Sunday, September 11, 2011

What Were You Doing That Day

I debated about posting today.  I figured blogs would be swamped with images of 9/11 and what more could I possibly add.  Then I thought that being from New Jersey, I might be able to add a different perspective.  One that was a little too close to home.

Both of my parents grew up just outside of NYC.  My Pop Pop drove a bus in the city and I can remember him taking my sister and I for rides and hiding money in the seats for us to find.  When our family would make the 2-hour trip north to visit our grandparents, my siblings and I would get so excited to see the landscape of New York City.

I was always fascinated by the sheer scope of it.  It is huge!  The real testament to this was how the Empire State Building is so far away from the World Trade Center.  It really was something to behold.  We always knew that meant we were close to arriving at our destination!

Growing up I remember wondering what is was like for those who lived through Pearl Harbor and the assassination of JFK and knew exactly what they were doing the exact time it happened.  Surely I would never get to experience anything like that.  The only thing close in my lifetime was the explosion of the shuttle Challenger, which was on a snow day for me and I saw live on TV.

You've heard it so many times, but it truly was the most beautiful day here in the Mid-Atlantic region.  I had waited years to afford a new Dining Room set and it would finally be delivered that Tuesday.  I had anticipated that day for a long time.  The phone rang early that morning and it was the furniture store telling me that my set was on back order.  What?  How could that be?  I want it NOW!  Give it to me NOW!  I was so annoyed and frustrated.  My day was ruined.  I sat in my empty Dining Room and wanted to cry in self-pity.  I called a friend and vented to her instead.  More like ranted.  A good friend, she listened and tried to console me.  Poor me.  No new Dining Room set.

"Hold on Kim, I think I just saw something on TV.  I hope it's just a replay of what happened at the WTC a few years ago."  I quickly turned on the Today Show.  Just in time to see the second plane hit.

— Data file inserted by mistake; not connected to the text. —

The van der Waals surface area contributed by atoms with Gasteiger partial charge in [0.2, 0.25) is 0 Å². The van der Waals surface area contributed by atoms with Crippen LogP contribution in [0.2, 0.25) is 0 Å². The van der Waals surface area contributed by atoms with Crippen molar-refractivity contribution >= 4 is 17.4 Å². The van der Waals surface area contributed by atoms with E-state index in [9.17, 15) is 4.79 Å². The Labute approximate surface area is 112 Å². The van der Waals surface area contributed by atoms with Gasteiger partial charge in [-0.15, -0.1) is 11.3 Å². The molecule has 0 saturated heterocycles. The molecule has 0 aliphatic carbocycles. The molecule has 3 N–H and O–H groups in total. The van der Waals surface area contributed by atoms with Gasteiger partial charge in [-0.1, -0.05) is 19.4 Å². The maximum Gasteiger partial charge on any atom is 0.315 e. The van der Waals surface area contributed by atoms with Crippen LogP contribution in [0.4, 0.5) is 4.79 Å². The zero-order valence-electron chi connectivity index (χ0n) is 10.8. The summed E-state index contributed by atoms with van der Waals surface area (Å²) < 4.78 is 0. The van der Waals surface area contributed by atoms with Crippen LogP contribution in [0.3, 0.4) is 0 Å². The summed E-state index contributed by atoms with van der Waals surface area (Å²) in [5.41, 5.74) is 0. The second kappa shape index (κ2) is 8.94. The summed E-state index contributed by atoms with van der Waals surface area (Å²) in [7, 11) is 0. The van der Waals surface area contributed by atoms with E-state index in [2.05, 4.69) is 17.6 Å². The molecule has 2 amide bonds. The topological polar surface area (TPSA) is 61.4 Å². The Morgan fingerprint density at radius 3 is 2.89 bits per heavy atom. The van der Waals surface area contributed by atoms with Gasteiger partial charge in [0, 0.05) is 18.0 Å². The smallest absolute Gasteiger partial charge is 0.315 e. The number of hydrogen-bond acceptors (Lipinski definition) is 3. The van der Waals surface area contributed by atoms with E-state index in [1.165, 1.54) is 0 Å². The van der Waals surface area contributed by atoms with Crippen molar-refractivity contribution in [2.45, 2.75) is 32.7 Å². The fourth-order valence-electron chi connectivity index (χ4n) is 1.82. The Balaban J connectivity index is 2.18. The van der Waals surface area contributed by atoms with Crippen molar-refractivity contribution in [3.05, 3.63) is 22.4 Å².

Gotta go, I'll call you back.

The first thing I did was call my husband.  He works in Philadelphia, directly across from the airport.  I told him what had happened.  He was in a meeting and couldn't talk.   I called him back.  You don't understand.  We are under attack.  You need to come home.  There are still planes unaccounted for and they are over our airspace.  You need to come home now!

Mallory had just started Kindergarten.  She had afternoons and my husband told me not to send her.  All the schools were on lockdown.  No one could get in or out.  I kept her home, and later found out that all of the buses were empty.  No afternoon Kindergarteners went to school that day.

After making all of the necessary phone calls, I did the only thing I could think of to do - I went to church.  With my parents, I went straight to the altar and fell to my knees and just prayed.

Then I went home and sat in my empty Dining Room and sobbed again.  Only this time, I wasn't feeling sorry for myself.  Suddenly getting new furniture was the farthest thing from my mind.

Don't be afraid to look at that image and don't be upset with me for showing it.  It happened.  And for me, it could have been the guy from the next town over.  We lost a High School football star from Deptford.  We lost a recent college graduate from Haddon Heights.   We lost a pilot from Williamstown. The list goes on.

The landscape has forever changed and I've only seen it again a couple of times in the last 10 years.  It will never get easier.  And now I can say, I know exactly what I was doing when it happened.


Catie @ Catie's Corner said...

What a moving post. It was too much for me to write about and my post ended up very short. That image of the man who jumped is soo disturbing, but you're right to include it. I can't imagine coming to the decision to jump. How terrify!

~ Catie

stephanie said...

Thanks for sharing Kim! I'm glad you did!! It's a day of mixed emotions for me, it's the day I first became a mother. My daughter is 14 today and for that I want to celebrate but....... I just hate that her day is only associated with such horror.

I just love when everyone shares their stories, I feel that it just brings us all so much closer. Something the terrorists will never be able to take away from us. GOD BLESS AMERICA!!!!!!